John Moody noted how even before Brexit, the UK government warned that Brits who had retired to Spain could not assume that their present rights would be guaranteed.
“Arrangements as they now stand allow for us to receive pension increases in line with inflation, but withdrawal may mean the end of reciprocal arrangements.”
“As long as the Spanish government does not panic, and introduce draconian measures about property ownership and taxation,” John Moody added.
The artist also spoke of how he had noticed a cooling of relationships between the Brits in the vicinity and the local Spanish when the Brexit discussion was announced.
“I expect more like this when Brexit hits the front pages of the papers again. But for the present, most of the locals seem to have forgotten we are leaving.”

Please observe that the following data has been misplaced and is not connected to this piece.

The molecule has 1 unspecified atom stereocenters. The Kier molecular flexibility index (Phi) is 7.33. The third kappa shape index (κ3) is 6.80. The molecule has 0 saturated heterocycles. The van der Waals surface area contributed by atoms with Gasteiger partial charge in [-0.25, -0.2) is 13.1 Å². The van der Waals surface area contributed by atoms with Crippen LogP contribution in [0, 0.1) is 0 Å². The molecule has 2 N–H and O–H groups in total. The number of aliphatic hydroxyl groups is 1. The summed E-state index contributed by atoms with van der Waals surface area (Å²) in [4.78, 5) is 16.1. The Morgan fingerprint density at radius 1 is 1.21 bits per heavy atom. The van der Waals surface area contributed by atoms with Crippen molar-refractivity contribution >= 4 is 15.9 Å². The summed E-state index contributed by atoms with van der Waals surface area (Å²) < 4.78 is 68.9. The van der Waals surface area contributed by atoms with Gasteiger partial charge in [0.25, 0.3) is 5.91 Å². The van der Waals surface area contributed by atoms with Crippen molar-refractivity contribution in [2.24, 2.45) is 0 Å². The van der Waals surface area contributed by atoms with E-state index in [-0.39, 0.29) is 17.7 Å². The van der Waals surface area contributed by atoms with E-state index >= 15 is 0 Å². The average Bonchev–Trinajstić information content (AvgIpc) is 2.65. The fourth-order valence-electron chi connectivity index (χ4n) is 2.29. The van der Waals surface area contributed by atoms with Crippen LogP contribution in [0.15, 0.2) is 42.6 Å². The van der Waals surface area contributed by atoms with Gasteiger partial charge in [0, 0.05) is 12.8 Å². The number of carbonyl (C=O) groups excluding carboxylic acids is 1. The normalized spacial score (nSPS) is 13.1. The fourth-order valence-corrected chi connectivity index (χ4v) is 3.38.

Sharing John Moody’s Brexit concerns is 48-year-old Illona Mitchell, who moved from the UK to the Baza region of Spain 14 years ago.
Illona says she is already feeling the pinch from the Brexit turmoil, thanks to the pound to euro exchange rate falling in the wake of the vote. Illona has the maintenance for her 12-year-old daughter paid into a UK bank account by her ex-husband. What was already a tight budget to live off has become significantly tighter as those relying on an income from a British bank account now have considerably less euros for their pounds.
Illona also spoke of how the lack of answers to the questions British expats in Spain have over Brexit is concerning, and how there are many rumours circulating as what might happen as a result of Brexit.
One such rumour is that the expats will lose their ‘Numero de Identification de Extranjero’ (NIE) number. An NIE is the identification number for everyone who is not a Spanish citizen in Spain.
Without an NIE, things such as getting children into a Spanish school, being entitled to healthcare and even buying a house or car would be much more difficult, warns lllona.